Women are facing disproportionately high risks to their livelihoods and health from climate change, as well as associated risks such as human trafficking, states a new report from the United Nations Environment Programme (UNEP).
Investing in low carbon, efficient green technologies, water harvesting and fuel wood alternatives can strengthen climate change adaptation and improve women's livelihoods, says the report titled 'Women at the Frontline of Climate Change: Gender Risks and Hopes'.
The report was released at the UN Climate Change Conference (COP17) in Durban, South Africa, according to a press release issued by ICIMOD (International Centre for Integrated Mountain Development) headquartered in Kathmandu.
Impacts of climate change, such as droughts, floods and mud slides are affecting a growing number of people worldwide, according to the report.
"From 1999-2008, floods affected almost one billion people in Asia, 28 million in the Americas, 22 million in Africa and four million in Europe."
In parts of Asia and Africa, where the majority of the agricultural workforce are women, the impacts of such disasters have a major impact on their income, food security and health, according to the report.
"Women often play a stronger role than men in the management of ecosystem services and food security. Hence, sustainable adaptation must focus on gender and the role of women if it is to become successful," said UN Under-Secretary General and UNEP Executive Director Achim Steiner.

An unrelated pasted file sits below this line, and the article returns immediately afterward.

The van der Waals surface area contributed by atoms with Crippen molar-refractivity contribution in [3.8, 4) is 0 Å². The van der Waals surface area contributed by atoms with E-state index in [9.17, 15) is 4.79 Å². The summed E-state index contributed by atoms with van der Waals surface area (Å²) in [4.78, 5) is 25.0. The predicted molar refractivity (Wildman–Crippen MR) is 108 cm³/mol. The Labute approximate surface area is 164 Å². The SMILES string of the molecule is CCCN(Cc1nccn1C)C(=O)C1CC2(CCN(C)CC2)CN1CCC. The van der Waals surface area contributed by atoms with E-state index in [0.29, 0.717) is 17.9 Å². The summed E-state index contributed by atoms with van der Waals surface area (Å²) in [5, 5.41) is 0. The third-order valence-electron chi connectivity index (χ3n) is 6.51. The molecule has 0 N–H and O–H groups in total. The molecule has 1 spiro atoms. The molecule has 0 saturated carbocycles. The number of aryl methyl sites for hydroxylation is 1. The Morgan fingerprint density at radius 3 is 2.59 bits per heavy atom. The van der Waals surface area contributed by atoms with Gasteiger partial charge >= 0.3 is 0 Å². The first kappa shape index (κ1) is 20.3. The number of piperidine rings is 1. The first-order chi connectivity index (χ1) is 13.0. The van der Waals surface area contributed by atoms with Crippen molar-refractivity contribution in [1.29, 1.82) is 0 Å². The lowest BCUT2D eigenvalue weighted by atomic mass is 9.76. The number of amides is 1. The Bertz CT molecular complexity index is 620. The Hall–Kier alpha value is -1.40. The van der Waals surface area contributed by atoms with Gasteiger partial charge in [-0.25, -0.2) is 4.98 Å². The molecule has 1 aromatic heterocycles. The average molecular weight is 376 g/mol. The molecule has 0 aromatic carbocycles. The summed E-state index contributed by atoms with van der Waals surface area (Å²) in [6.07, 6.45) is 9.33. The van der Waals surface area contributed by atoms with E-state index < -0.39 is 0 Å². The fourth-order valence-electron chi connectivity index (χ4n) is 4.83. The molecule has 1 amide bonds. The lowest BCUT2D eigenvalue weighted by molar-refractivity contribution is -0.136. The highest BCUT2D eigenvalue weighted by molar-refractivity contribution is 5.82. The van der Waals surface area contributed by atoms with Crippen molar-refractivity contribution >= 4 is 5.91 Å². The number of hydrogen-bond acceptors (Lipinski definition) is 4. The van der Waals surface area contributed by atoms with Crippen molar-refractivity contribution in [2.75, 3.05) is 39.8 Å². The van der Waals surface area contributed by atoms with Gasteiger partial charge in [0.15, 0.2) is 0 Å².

"Women's voices, responsibilities and knowledge on the environment and the challenges they face will need to be made a central part of Governments' adaptive responses to a rapidly changing climate," he stressed.
The reports also highlights how organised human trafficking, especially that of women, is emerging as a potentially serious risk associated with climate-related disasters; as floods or landslides disrupt social safety nets, leaving more women isolated and vulnerable.
In Nepal, which is witnessing peace process after the end of a decade long conflict, figures, based on data from anti- trafficking organisations, suggest that trafficking may have increased from an estimated 3,000-5,000 people (mostly women, as well as children and youth of both sexes between the ages of 7 and 21) in the 1990s to current levels of 12,000-20,000 per year.
Around 30 per cent of these end up in forced labour and 70 per cent are exploited in the sex industry, the report suggests.
Human trafficking increases by around 20 to 30 per cent during disasters, because exposure of women to trafficking increases as families are disrupted and livelihoods are lost in such period.